Zach wants to know who Todd is seeing really succeed in building products. “What manufacturer is really pacing with the shift in demands and innovating from a product standpoint?”
A few examples come to mind. “Trex has been the darling of Wall Street for the last three years for a reason,” Todd says. They report high margins on a premium composite decking product that even entry-level buyers are gravitating toward.
And Todd is impressed with their continued evolution after Trex announced a new cladding product. “I think the decking, the outdoor space, has way more players today than it did three years ago. So it's probably a smart move that they're pivoting towards cladding.”
The other product he’s seen people get really excited about is Crackle, from the Ann Sacks brand by Kohler. “It was the cull from the toilet plants, all the vitreous china basically repackaged, sold with a fantastic glaze and then put at a premium.”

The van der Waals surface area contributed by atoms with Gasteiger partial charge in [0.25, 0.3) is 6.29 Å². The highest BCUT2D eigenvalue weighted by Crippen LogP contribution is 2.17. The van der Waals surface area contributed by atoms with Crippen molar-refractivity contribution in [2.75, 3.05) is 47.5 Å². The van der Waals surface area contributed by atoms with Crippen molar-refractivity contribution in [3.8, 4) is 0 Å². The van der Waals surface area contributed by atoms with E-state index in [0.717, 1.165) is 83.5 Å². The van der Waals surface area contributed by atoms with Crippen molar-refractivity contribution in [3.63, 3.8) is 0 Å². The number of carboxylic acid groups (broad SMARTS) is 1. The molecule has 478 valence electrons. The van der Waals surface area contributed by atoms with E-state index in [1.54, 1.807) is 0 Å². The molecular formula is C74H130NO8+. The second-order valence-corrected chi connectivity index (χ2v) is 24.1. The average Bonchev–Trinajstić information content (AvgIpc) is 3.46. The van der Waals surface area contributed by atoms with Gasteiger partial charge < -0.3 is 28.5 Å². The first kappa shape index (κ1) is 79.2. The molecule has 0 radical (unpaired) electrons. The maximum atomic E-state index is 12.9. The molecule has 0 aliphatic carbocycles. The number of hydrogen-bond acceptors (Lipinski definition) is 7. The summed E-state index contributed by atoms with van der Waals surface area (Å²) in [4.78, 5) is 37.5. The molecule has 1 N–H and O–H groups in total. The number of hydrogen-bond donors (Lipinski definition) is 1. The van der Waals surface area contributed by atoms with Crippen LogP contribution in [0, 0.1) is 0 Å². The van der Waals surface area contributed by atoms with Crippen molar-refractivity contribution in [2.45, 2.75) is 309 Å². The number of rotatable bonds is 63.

But with many companies offering a recycled or other green product, what Todd sees as being noteworthy about Crackle is that it’s designed to stand out and start a conversation.
“What they did with that product was the equivalent of a Prius, meaning that it's green, it's environmentally conscious, but it's also very much a blatant social signal towards anyone who comes in the home that sees that and they go, ‘Oh, what's that? How come? What's the story there?’”
Beth sees products like this as really appealing to millennial buyers. “Millennial homeowners love when people are like, ‘What's that?’ Then you get to tell them how environmentally responsible you are. I can say that because I am a millennial and I do genuinely love that.”